Apply cut-off date to slums not residents, says SRA
In a letter written to the state government, SS Zende, chief executive officer, SRA, has pushed to have the current cut-off date of January 1, 1995, restricted for the structure and not for slumdwellers.mumbai Updated: Jan 08, 2011 02:10 IST
The Slum Rehabilitation Authority (SRA) is seeking relaxation of eligibility norms for slumdwellers.
In a letter written to the state government, SS Zende, chief executive officer, SRA, has pushed to have the current cut-off date of January 1, 1995, restricted for the structure and not for slumdwellers.
The reason — in the past 16 years, many original tenants have sold their tenements and the new residents are not eligible for brand new homes.
“Transfers of flats or slums is natural phenomenon and it has taken place in the past 16 years,” said Zende. He said that whole aim was to ensure a slum-free city.
Talking to the Hindustan Times, Sachin Ahir, minister of state for housing, said they were positive on this issue. “We are studying various legal and technical issues on this matter,” said Ahir. “I have asked for opinion on how this could be expedited.”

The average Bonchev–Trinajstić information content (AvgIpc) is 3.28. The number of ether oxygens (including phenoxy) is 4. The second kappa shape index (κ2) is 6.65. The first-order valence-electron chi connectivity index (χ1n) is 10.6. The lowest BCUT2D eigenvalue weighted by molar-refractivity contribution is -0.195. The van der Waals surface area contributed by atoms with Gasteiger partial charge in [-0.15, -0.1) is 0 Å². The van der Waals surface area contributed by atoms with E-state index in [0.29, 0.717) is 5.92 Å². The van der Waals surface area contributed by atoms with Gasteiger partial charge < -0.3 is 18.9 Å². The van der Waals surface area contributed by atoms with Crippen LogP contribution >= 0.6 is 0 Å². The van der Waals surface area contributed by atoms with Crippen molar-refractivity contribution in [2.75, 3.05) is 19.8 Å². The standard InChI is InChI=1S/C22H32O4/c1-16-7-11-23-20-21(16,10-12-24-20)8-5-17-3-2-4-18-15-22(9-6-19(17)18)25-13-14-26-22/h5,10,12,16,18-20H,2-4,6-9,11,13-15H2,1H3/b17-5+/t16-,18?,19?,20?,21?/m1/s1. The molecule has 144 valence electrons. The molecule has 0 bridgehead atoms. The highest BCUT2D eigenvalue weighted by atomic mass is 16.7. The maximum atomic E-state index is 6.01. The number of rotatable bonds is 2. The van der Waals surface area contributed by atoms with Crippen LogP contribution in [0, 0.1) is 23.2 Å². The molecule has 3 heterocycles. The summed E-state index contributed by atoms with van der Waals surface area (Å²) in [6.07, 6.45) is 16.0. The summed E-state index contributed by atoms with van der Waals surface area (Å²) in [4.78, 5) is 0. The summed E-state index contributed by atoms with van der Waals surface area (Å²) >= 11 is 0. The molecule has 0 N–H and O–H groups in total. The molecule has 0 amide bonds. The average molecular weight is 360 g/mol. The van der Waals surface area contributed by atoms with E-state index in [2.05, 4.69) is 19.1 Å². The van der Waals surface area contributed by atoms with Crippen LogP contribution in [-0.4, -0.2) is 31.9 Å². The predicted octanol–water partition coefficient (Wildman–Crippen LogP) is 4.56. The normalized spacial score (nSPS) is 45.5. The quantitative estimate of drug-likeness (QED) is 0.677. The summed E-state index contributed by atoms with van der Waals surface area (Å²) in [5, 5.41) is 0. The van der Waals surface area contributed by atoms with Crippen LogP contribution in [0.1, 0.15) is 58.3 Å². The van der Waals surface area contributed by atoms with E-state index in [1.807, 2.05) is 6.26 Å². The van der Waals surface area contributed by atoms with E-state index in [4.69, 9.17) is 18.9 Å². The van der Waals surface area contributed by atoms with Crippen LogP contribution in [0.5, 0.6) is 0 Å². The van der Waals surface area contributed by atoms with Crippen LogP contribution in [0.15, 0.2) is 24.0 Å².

Eligibility has been a major headache for builders as many of the non-eligible residents start to oppose the project.
“The most vocal opponents of my project have been the non-eligible residents and it takes years to evict them from their dwellings,” said Ramakant Jadhav, director, Shivalik Ventures.
The company is undertaking the revamp of a 30-acre slum at Golibar Nagar in Santacruz and claims that 20% of the residents are not eligible to get homes.
Since its inception, the SRA scheme has had a dismal record of rehabilitating a meagre 1.20 lakh slumdwellers, while the slums in the city limits and its neighbouring areas total to 15 lakh.
Zende has suggested norms like new tenants should have a 10-year domicile certificate of the state and the transfer fee should be levied on the new owner.
Another condition is that the tenant should be living in the slum.
However, this proposal is bound to encounter opposition. The Bombay high court in 2006 had struck down the state’s order to extend the cut-off date for slums in the city to 2000 from the current 1995 citing inadequate infrastructure to manage it.
The state had appealed against the order and the case is not being heard in the Supreme Court.